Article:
moisture + heat on lacquered hammers can lend to strange hammer shape indeed , but the cheese cloth + iron is a soft method.

I had experiment on a lacquered set and the moisture goes preferentially on the un lacquered parts, the hammers look like potatoes after that !
(I used a kettle )

A Felt manufacturer engineer told me that moisture was the enemy of felt, generally speaking, so it can be a convenient method to have a fast effect without needling but the felt , particularly if treated repetitively like that, finally loose its voice and get very neutral. I guess the fiber unlock with the process, too much.

Bad needling as well can hurt hammers, particularly if needling is done with needles on the same line it tend to cut the layers.

Some Renner hammers where juiced at the factory when after voicing they did not provide enough tone, but the technicians hate to do so.
A hammer brand actually uses some nitrocellulose lacquer for may be the last octave or so (above the end of the underfelt) because the felt used is often not dense enough in the treble zone (it is made dense with pressure, but the fiber is not interlocked enough, or something, it is too neutral there).

I also find lacquered hammers on many Est Germany of Tchekia vertical pianos from the 70s, like if they could not accept that the tone may take some time to build correctly.

Korean pianos have often a drop of lacquer above the crown, it bring a very acid tone that get very harsh in time.

Some pianos where sold with a "tropical climate guarantee " from the best brands in the 70s 80's. Often I've find that the hammers after voicing have been treated with some kind of juice, not very aggressive. they seem to never wear (but shaping them is a pain)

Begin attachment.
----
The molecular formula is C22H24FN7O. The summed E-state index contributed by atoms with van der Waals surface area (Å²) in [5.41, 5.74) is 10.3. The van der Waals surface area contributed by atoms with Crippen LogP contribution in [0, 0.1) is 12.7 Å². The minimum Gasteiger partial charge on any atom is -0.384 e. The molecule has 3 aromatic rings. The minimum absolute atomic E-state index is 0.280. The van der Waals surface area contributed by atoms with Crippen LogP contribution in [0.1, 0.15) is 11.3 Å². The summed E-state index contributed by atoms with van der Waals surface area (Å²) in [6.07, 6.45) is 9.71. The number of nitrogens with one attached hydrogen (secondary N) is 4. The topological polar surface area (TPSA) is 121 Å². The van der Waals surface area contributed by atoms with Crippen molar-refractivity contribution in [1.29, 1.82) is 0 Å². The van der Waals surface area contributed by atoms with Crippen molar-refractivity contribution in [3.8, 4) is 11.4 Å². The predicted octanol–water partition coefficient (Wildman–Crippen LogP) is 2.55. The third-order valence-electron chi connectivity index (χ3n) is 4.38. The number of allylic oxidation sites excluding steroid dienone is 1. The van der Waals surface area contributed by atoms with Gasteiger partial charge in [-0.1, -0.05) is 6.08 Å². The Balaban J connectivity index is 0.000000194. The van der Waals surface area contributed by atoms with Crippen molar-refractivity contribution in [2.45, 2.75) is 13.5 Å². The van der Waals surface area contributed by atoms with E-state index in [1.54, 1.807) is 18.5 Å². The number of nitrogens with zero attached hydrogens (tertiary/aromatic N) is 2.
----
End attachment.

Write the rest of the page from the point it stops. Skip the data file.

The lacquer in a (classic) hammer provide a lot of power, but the tone can't be manipulated as much, and the power is present till the pianissimo level. You can then forget to change the tone along with the dynamic of the play, as it will not happen (the tone remain the same at all levels).

A help for a soundboard that does not give as much as you expect in some regions, if that recall something to some ... !
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#206268 - 04/30/08 06:36 PM Re: Inappropriate lacquering of hammers
pianobroker Offline
4000 Post Club Member

Registered: 05/14/07
Posts: 4309
Loc: North Hollywood CA.
 Quote:
I read your last quote - as in a restorer was not a tech or some other odd thing that I misunderstood.

Maybe I now understand...You are the owner/buyer/seller and hire specialized techs to do the restoration work. Am I saying that correctly?
A tech is not necessarily one that has the ability to rebuild though there are many talented piano techs that are very qualified to do full restoration at every stage. Many techs don't do pinblocks, soundboards,bridge notching,refinishing etc. though there are many that have that capability at a high level.Just like there are tuners that are not techs and rebuilders and stringers that don't tune.Of course it helps if one can.I have the same exclusive team of talented individuals for over ten years which full restoration is done in house.
I hope that helps clear the misconception that a tuner/tech is not necessarily a rebuilder and vice versa.Even the PTG is attempting to make that distinction in the seperate qualifications. \:\)
_________________________
www.pastperfectpiano.com
Largest selection in the USA
100+Steinway and M&H grands
Warehouse showroom Onsite Restoration
Preowned & Restored
Hailun dlr.818-255-3145
http://www.youtube.com/watch?v=_z8RvhXGKzY
http://www.youtube.com/watch?v=Voo0zumHGgE